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Nevertheless She Persisted: A History of Saint Joan of Arc

George Bernard Shaw’s play Saint Joan premiered in 1923, three years after Saint Joan of Arc was canonized by the Roman Catholic Church. The play has allowed audiences all over the world to be taken on the journey of Saint Joan of Arc, a young woman caught between the balance of the Catholic church and the law of the land; a nineteen year old who would change the face of Europe.

Saint Joan of Arc was born to peasant parents in the small French village of Domremy in 1412. By the age of sixteen Joan claimed that Saint Michael the Archangel, Saint Catherine of Siena, and Saint Margaret had all appeared to her in visions, conveying the same message that Joan was destined to help her country drive the English out of France and ensure that Charles of Valois was crowned King of France, ultimately ending the 100 Years War that had begun nearly a century prior.

Joan persuaded the Crown Prince Charles of Valois to allow her to lead an army of French soldiers to the city of Orleans to drive off the English. Joan, adorned in men’s armor, was victorious in forcing the British out of Orleans, and she became a French hero and led many more victories on behalf of the French. Following the coronation of King Charles VII in 1429, Joan was captured by Burgundian enemies who were allies of the British and on the hunt to stop French victory. She was convicted of witchcraft, heresy, and dressing like a man. After a year in prison she was found guilty and burned at the stake in May of 1431. Joan of Arc was only nineteen years old.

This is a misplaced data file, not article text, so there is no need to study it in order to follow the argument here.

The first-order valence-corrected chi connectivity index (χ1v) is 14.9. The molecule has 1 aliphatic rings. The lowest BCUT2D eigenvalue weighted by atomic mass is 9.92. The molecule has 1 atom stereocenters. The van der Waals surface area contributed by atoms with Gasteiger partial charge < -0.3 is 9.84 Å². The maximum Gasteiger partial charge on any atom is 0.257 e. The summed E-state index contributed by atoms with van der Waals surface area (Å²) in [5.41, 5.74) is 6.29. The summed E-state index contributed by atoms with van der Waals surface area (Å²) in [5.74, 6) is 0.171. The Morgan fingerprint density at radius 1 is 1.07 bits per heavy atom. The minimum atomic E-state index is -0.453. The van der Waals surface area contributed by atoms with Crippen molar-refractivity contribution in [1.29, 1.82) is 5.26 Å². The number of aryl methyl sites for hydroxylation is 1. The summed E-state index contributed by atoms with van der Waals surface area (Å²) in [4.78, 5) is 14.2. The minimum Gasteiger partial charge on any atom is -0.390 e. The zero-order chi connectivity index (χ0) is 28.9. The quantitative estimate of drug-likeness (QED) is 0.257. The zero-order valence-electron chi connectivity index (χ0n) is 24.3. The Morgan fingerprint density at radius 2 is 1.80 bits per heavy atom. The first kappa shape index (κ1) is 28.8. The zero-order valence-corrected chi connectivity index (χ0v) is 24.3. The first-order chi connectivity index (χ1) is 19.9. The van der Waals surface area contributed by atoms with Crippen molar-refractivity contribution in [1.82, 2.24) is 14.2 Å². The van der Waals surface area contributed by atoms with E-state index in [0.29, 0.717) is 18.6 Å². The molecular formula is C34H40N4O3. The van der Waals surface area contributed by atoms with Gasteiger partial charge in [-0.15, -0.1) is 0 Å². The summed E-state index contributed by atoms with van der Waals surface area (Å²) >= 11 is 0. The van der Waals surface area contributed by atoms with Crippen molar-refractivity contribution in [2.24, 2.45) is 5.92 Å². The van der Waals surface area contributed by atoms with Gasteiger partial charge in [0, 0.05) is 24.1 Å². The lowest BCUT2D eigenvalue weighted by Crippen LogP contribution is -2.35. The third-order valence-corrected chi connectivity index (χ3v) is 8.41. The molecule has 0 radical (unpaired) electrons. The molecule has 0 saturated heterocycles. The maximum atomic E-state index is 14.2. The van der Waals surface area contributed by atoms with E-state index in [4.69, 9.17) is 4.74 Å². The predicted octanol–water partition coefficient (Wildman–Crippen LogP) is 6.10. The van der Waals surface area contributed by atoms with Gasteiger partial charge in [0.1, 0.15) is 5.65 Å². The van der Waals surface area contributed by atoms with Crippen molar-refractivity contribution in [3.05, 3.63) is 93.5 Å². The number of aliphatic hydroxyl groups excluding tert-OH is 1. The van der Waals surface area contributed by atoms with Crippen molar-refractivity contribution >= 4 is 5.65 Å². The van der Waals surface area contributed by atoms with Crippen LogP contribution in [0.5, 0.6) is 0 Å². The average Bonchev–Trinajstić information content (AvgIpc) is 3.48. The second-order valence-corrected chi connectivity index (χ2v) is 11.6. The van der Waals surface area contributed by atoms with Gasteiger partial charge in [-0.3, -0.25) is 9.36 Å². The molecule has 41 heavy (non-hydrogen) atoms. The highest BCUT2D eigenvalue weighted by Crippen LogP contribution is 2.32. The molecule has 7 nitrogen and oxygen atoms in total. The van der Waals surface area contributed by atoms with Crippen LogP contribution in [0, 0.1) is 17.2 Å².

When the 100 Years War ended, King Charles VII issued an inquiry into Joan’s trial. In 1456, twenty five years after her death, the original verdict was overturned and Joan was declared a martyr. Her name was cleared, her popularity skyrocketed, and she was canonized in 1920 by Pope Benedict XV as the patron Saint of soldiers and France.

In the 600 years since Saint Joan of Arc’s death, she has been the subject of hundreds of movies, plays, books, and works of art. She was dubbed “The Maid of Orleans” as a symbol of female strength, determination, and will power in the face of immense opposition.

Joan is widely celebrated by Christians, feminists, and French Nationalists alike for her success as a military mind and as a symbol of female perseverance. From becoming an inspiration for the the suffragette movement in the United States and United Kingdom to inspiring the Parisian, short, bob hairstyle, the story of Saint Joan of Arc is one that will not soon be forgotten. 

In Bedlam’s rendition of Saint Joan, four actors will play all 24 roles, in repertory with William Shakespeare’s Hamlet. This interpretation of this tragic story brings an element of laughter, youth, and energy unlike anything that has been seen before. We hope that you will join us to see Bedlam’s innovative performance of Saint Joan from March 9th-24th, 2018.


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